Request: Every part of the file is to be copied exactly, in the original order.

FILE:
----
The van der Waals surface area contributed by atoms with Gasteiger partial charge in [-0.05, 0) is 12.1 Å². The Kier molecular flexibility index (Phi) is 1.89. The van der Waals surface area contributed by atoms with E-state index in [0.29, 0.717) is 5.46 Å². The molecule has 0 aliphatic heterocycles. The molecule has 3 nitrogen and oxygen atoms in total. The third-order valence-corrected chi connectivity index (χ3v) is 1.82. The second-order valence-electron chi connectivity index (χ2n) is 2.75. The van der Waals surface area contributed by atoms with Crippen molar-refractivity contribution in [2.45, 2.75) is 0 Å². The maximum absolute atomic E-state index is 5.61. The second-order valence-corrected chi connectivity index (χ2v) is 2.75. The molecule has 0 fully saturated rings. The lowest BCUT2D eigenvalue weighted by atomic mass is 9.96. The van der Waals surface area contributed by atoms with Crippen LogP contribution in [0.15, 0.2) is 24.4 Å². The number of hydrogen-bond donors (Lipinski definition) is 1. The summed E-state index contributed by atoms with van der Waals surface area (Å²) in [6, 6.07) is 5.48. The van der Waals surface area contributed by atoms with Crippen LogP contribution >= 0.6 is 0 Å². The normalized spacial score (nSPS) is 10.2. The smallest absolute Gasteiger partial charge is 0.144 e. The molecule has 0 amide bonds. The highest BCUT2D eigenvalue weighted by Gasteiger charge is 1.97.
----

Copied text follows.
The van der Waals surface area contributed by atoms with Gasteiger partial charge in [-0.05, 0) is 12.1 Å². The Kier molecular flexibility index (Phi) is 1.89. The van der Waals surface area contributed by atoms with E-state index in [0.29, 0.717) is 5.46 Å². The molecule has 0 aliphatic heterocycles. The molecule has 3 nitrogen and oxygen atoms in total. The third-order valence-corrected chi connectivity index (χ3v) is 1.82. The second-order valence-electron chi connectivity index (χ2n) is 2.75. The van der Waals surface area contributed by atoms with Crippen molar-refractivity contribution in [2.45, 2.75) is 0 Å². The maximum absolute atomic E-state index is 5.61. The second-order valence-corrected chi connectivity index (χ2v) is 2.75. The molecule has 0 fully saturated rings. The lowest BCUT2D eigenvalue weighted by atomic mass is 9.96. The van der Waals surface area contributed by atoms with Crippen LogP contribution in [0.15, 0.2) is 24.4 Å². The number of hydrogen-bond donors (Lipinski definition) is 1. The summed E-state index contributed by atoms with van der Waals surface area (Å²) in [6, 6.07) is 5.48. The van der Waals surface area contributed by atoms with Crippen LogP contribution >= 0.6 is 0 Å². The normalized spacial score (nSPS) is 10.2. The smallest absolute Gasteiger partial charge is 0.144 e. The molecule has 0 amide bonds. The highest BCUT2D eigenvalue weighted by Gasteiger charge is 1.97.